Table 1 - The volume and quality performance of digestive endoscopy in Chinese mainland from 2015 to 2019.
Items Tertiary hospitals Secondary hospitals All included hospitals (standardized)
2015 2016 2017 2018 2019 2015 2016 2017 2018 2019 2015 2016 2017 2018 2019
Endoscopists number per hospital 10.1 9.9 10.4 11.2 10.2 3.3 2.9 3.1 3.6 3.3 4.8 4.4 4.7 5.3 4.8
Annual volume per hospital
 All digestive endoscopy 12,445 14,460 14,888 16,300 16,206 2938 2965 2906 3862 4255 5039.5 5506.0 5554.6 5866.8 6896.8
 Diagnostic EGD 8775 8879 9141 9639 9715 2516 2514 2474 2533 2410 3899.6 3921.0 3714.1 4057.8 4024.8
 Diagnostic colonoscopy 2983 3184 3573 4180 4451 621 619 618 804 846 1143.1 1186.0 1271.2 1405.4 1642.9
 Small-bowel CE 40 45 49 57 54 26 21 16 21 19 29.1 26.3 65.4 25.1 26.7
 ESD 81 82 83 98 97 20 20 23 20 21 33.5 33.7 36.3 39.6 37.8
 ERCP 150 154 151 160 152 31 35 37 33 36 57.3 61.3 70.0 64.2 61.6
 EUS 360 368 373 400 410 46 48 70 75 85 115.4 118.7 116.7 142.9 156.8
Quality indicators of enrolled hospitals (%)
 Severe adverse event rate 0.013 0.022 0.008 0.012 0.004 0.013 0.049 0.008 0.005 0.003 0.013 0.043 0.008 0.007 0.003
 Proportion of early cancer in all esophageal cancer during diagnostic EGD 12.4 12.9 14.3 17.9 18.6 12.3 16.5 18.9 17.3 17.5 12.3 15.7 17.9 17.4 17.7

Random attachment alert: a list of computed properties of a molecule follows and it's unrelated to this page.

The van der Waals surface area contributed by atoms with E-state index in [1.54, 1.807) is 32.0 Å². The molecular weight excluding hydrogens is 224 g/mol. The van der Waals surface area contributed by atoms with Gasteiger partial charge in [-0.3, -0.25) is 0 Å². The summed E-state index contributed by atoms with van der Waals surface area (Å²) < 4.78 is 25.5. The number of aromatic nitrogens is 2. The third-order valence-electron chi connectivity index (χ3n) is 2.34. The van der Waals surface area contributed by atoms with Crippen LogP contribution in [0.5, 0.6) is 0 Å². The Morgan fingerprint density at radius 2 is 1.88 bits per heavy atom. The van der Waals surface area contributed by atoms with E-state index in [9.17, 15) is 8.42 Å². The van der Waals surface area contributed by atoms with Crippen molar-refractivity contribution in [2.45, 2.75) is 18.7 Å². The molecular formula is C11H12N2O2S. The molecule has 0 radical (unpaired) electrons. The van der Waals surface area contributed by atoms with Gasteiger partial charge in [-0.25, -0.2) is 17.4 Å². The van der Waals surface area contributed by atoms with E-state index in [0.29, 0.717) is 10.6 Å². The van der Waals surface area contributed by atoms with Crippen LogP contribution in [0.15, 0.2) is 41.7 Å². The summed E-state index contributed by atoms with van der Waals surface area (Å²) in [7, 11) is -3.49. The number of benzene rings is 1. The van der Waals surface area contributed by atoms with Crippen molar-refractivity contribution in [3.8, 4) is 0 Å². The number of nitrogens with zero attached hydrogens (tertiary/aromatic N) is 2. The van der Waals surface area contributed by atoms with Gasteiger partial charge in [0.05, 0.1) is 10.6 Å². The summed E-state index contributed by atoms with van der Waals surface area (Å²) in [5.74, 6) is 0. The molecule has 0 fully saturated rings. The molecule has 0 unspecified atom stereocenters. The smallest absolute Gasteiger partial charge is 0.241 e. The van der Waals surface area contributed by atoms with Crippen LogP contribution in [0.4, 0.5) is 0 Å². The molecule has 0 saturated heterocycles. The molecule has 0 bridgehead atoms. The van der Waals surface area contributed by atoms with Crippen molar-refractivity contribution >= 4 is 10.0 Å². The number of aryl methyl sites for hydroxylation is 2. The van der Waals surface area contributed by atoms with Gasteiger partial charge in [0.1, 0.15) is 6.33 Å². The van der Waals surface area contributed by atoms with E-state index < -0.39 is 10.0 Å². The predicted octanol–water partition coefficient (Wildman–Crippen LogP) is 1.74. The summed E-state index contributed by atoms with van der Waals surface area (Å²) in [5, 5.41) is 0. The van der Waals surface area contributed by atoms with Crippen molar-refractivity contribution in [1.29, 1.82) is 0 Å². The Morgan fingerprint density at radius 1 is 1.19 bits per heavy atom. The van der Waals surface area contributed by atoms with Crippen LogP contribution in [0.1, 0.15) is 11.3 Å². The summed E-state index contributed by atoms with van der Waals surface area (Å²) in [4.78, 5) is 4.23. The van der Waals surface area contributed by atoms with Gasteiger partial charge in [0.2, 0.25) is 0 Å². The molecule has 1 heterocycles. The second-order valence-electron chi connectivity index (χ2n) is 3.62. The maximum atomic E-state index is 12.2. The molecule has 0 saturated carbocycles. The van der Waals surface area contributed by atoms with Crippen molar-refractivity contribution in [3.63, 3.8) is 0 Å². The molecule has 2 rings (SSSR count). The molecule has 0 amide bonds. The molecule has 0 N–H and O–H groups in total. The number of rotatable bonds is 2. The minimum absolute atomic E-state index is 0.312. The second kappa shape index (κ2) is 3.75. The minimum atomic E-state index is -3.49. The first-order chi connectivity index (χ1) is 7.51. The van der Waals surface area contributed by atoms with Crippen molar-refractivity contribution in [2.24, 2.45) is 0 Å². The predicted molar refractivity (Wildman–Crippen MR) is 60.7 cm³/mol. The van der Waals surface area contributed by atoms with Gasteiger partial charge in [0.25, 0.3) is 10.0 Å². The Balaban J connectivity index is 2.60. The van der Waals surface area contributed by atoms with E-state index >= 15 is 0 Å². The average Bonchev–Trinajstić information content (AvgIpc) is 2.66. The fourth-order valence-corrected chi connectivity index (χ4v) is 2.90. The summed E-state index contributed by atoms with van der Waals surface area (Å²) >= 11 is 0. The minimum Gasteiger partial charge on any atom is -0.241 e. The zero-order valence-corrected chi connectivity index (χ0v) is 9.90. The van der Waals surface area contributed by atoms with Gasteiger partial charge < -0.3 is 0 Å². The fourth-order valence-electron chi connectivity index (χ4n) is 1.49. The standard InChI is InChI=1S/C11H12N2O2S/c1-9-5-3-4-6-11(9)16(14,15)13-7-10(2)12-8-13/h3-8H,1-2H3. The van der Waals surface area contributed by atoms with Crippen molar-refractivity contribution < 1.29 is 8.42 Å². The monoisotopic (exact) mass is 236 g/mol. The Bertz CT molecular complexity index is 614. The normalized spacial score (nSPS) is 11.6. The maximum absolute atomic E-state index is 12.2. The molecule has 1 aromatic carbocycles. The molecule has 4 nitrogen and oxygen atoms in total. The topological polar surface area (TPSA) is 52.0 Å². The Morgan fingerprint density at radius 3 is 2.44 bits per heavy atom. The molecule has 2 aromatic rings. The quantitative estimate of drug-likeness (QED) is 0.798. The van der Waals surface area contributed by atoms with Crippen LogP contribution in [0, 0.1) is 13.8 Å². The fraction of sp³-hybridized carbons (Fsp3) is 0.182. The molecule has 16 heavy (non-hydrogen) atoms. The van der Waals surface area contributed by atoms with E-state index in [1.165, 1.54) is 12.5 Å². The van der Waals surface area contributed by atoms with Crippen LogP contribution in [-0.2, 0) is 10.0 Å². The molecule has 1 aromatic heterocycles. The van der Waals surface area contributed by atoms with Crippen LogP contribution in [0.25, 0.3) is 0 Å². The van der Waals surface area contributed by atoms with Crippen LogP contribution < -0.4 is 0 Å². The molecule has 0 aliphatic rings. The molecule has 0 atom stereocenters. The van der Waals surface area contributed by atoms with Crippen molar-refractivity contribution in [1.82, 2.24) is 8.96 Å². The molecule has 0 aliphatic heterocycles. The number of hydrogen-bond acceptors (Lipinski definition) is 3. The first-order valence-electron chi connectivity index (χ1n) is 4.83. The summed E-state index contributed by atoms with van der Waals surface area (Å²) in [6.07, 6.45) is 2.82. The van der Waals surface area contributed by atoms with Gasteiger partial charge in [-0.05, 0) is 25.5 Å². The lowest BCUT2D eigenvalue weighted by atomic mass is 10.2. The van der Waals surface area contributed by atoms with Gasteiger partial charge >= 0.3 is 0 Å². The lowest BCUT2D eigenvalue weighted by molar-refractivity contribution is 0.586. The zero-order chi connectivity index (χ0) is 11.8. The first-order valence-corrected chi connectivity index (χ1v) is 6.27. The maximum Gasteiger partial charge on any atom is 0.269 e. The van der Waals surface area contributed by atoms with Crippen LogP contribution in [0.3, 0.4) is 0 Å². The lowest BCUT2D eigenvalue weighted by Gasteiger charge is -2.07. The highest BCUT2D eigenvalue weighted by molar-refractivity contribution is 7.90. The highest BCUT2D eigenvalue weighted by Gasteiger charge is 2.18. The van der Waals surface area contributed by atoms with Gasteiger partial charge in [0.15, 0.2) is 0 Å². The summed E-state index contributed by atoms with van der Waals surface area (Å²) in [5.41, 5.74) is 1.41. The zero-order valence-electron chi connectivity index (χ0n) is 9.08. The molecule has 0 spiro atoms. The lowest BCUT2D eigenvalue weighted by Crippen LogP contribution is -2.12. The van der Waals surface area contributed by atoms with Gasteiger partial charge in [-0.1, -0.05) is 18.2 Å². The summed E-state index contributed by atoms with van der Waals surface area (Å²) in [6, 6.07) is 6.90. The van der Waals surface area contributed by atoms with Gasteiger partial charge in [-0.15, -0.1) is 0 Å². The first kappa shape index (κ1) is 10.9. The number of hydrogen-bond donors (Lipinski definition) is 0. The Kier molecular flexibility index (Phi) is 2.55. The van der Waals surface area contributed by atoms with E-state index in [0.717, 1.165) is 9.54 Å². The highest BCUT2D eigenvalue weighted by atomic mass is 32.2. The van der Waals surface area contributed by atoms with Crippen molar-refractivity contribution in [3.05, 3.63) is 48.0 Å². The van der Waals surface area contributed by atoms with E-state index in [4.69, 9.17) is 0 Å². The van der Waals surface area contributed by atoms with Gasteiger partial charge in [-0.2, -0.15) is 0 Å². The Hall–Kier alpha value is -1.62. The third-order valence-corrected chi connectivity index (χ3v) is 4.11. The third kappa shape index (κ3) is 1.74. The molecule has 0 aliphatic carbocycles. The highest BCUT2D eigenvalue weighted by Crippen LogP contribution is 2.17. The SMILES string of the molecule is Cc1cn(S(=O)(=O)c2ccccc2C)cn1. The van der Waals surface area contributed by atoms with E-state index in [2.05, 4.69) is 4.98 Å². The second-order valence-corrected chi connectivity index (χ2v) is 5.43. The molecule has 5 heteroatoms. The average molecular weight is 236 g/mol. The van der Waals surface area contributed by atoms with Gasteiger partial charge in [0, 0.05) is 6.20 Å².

Proportion of early cancer in all gastric cancer during diagnostic EGD 11.9 11.9 14.3 16.7 18.2 11.3 16.3 16.4 16.1 16.5 11.4 15.3 15.9 16.2 16.9
 Complete examination rate of diagnostic EGD - - - - 97.4 - - - - 95.6 - - - - 97.2
 Rate of adequate bowel preparation before colonoscopy - - - - 86.0 - - - - 85.7 - - - - 85.8
 Cecal intubation rate during colonoscopy 97.1 98.9 97.2 96.6 96.0 97.0 96.6 94.6 95.3 94.7 97.0 97.1 95.2 95.6 95.0
 ADR of colonoscopy 16.6 17.0 16.7 17.4 18.6 14.4 15.5 15.0 14.6 19.5 14.9 15.8 15.4 15.2 19.3
 Complete examination rate of small-bowel CE 96.3 96.2 - - 93.6 99.1 96.0 - - 95.2 98.5 96.0 - - 94.8
 Complete resection rate of ESD for gastrointestinal early cancer 94.5 94.4 95.3 95.7 96.5 93.2 93.1 94.1 94.3 94.4 93.5 93.4 94.4 94.6 94.9
 Success rate of deep cannulation of the ducts of interest during ERCP 89.4 87.4 93.0 94.0 94.4 90.2 87.1 92.3 93.4 96.9 90.0 87.2 92.5 93.5 96.3
 Success rate of extraction of common bile duct stones <1 cm - - - - 95.1 - - - - 93.9 - - - - 94.2
 Complete examination rate of the desired lesions during diagnostic EUS - - - - 99.3 - - - - 99.8 - - - - 99.7
 Diagnostic rate for malignancy in patients undergoing EUS-FNA of suspected malignant masses 87.3 88.3 91.1 89.2 88.4 - - - - - - - - - -
The data of all hospitals were standardized according to the actual number of secondary and tertiary hospitals in Chinese mainland in 2019.-: indicators were not collected, data are unavailable.ADR: Adenoma detection rate; CE: Capsule endoscopy; EGD: Esophagogastroduodenoscopy; ERCP: Endoscopic retrograde cholangiopancreatography; ESD: Endoscopic submucosal dissection; EUS: Endoscopic ultrasound; FNA: Fine-needle aspiration.